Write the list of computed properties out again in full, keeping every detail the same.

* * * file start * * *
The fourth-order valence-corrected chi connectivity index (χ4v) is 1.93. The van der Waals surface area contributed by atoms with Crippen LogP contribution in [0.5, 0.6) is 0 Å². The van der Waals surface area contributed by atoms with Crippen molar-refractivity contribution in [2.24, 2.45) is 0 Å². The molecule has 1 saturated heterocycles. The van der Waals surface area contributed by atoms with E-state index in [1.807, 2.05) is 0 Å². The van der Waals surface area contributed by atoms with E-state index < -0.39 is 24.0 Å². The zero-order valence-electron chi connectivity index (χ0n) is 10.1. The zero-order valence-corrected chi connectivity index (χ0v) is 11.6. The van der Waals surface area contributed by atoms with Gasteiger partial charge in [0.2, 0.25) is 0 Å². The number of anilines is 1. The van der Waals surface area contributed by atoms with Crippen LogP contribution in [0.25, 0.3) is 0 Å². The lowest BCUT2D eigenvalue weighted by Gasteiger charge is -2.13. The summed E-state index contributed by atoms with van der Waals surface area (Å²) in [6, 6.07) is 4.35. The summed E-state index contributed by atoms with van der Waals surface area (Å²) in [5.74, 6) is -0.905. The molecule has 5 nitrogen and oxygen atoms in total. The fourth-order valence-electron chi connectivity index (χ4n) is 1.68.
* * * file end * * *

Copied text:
The fourth-order valence-corrected chi connectivity index (χ4v) is 1.93. The van der Waals surface area contributed by atoms with Crippen LogP contribution in [0.5, 0.6) is 0 Å². The van der Waals surface area contributed by atoms with Crippen molar-refractivity contribution in [2.24, 2.45) is 0 Å². The molecule has 1 saturated heterocycles. The van der Waals surface area contributed by atoms with E-state index in [1.807, 2.05) is 0 Å². The van der Waals surface area contributed by atoms with E-state index < -0.39 is 24.0 Å². The zero-order valence-electron chi connectivity index (χ0n) is 10.1. The zero-order valence-corrected chi connectivity index (χ0v) is 11.6. The van der Waals surface area contributed by atoms with Gasteiger partial charge in [0.2, 0.25) is 0 Å². The number of anilines is 1. The van der Waals surface area contributed by atoms with Crippen LogP contribution in [0.25, 0.3) is 0 Å². The lowest BCUT2D eigenvalue weighted by Gasteiger charge is -2.13. The summed E-state index contributed by atoms with van der Waals surface area (Å²) in [6, 6.07) is 4.35. The summed E-state index contributed by atoms with van der Waals surface area (Å²) in [5.74, 6) is -0.905. The molecule has 5 nitrogen and oxygen atoms in total. The fourth-order valence-electron chi connectivity index (χ4n) is 1.68.